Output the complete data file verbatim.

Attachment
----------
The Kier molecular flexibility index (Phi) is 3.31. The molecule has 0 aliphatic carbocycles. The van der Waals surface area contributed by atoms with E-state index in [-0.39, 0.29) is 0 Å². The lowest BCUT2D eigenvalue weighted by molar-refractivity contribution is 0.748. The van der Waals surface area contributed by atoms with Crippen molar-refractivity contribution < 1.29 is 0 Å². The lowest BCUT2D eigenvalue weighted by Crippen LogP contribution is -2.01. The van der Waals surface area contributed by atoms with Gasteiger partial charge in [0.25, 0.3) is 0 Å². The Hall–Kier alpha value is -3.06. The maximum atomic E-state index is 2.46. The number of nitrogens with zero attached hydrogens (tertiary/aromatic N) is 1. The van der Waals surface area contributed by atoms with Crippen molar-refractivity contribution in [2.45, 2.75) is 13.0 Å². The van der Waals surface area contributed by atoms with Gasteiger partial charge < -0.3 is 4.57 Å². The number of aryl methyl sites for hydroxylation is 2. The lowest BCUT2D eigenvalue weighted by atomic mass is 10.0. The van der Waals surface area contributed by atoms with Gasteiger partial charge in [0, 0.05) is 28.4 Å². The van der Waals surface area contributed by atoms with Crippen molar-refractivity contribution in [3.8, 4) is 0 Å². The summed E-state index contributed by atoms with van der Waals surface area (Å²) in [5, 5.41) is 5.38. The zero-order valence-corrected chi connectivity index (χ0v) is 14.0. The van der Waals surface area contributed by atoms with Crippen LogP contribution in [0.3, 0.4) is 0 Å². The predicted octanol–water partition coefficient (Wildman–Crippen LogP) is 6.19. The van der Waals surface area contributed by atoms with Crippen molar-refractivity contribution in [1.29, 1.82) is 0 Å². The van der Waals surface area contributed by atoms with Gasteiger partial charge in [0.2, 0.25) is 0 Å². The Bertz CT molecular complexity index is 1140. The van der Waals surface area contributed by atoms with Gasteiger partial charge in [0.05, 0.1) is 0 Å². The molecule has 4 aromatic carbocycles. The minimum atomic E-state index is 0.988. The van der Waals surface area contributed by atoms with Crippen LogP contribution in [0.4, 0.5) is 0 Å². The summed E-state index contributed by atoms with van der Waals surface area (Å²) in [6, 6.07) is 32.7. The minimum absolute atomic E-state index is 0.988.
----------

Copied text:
The Kier molecular flexibility index (Phi) is 3.31. The molecule has 0 aliphatic carbocycles. The van der Waals surface area contributed by atoms with E-state index in [-0.39, 0.29) is 0 Å². The lowest BCUT2D eigenvalue weighted by molar-refractivity contribution is 0.748. The van der Waals surface area contributed by atoms with Crippen molar-refractivity contribution < 1.29 is 0 Å². The lowest BCUT2D eigenvalue weighted by Crippen LogP contribution is -2.01. The van der Waals surface area contributed by atoms with Gasteiger partial charge in [0.25, 0.3) is 0 Å². The Hall–Kier alpha value is -3.06. The maximum atomic E-state index is 2.46. The number of nitrogens with zero attached hydrogens (tertiary/aromatic N) is 1. The van der Waals surface area contributed by atoms with Crippen molar-refractivity contribution in [2.45, 2.75) is 13.0 Å². The van der Waals surface area contributed by atoms with Gasteiger partial charge < -0.3 is 4.57 Å². The number of aryl methyl sites for hydroxylation is 2. The lowest BCUT2D eigenvalue weighted by atomic mass is 10.0. The van der Waals surface area contributed by atoms with Gasteiger partial charge in [0, 0.05) is 28.4 Å². The van der Waals surface area contributed by atoms with Crippen molar-refractivity contribution in [3.8, 4) is 0 Å². The summed E-state index contributed by atoms with van der Waals surface area (Å²) in [5, 5.41) is 5.38. The zero-order valence-corrected chi connectivity index (χ0v) is 14.0. The van der Waals surface area contributed by atoms with Crippen LogP contribution in [0.3, 0.4) is 0 Å². The predicted octanol–water partition coefficient (Wildman–Crippen LogP) is 6.19. The van der Waals surface area contributed by atoms with Crippen molar-refractivity contribution in [1.29, 1.82) is 0 Å². The van der Waals surface area contributed by atoms with Gasteiger partial charge in [0.2, 0.25) is 0 Å². The Bertz CT molecular complexity index is 1140. The van der Waals surface area contributed by atoms with Gasteiger partial charge in [0.05, 0.1) is 0 Å². The molecule has 4 aromatic carbocycles. The minimum atomic E-state index is 0.988. The van der Waals surface area contributed by atoms with Crippen LogP contribution in [0.4, 0.5) is 0 Å². The summed E-state index contributed by atoms with van der Waals surface area (Å²) in [6, 6.07) is 32.7. The minimum absolute atomic E-state index is 0.988.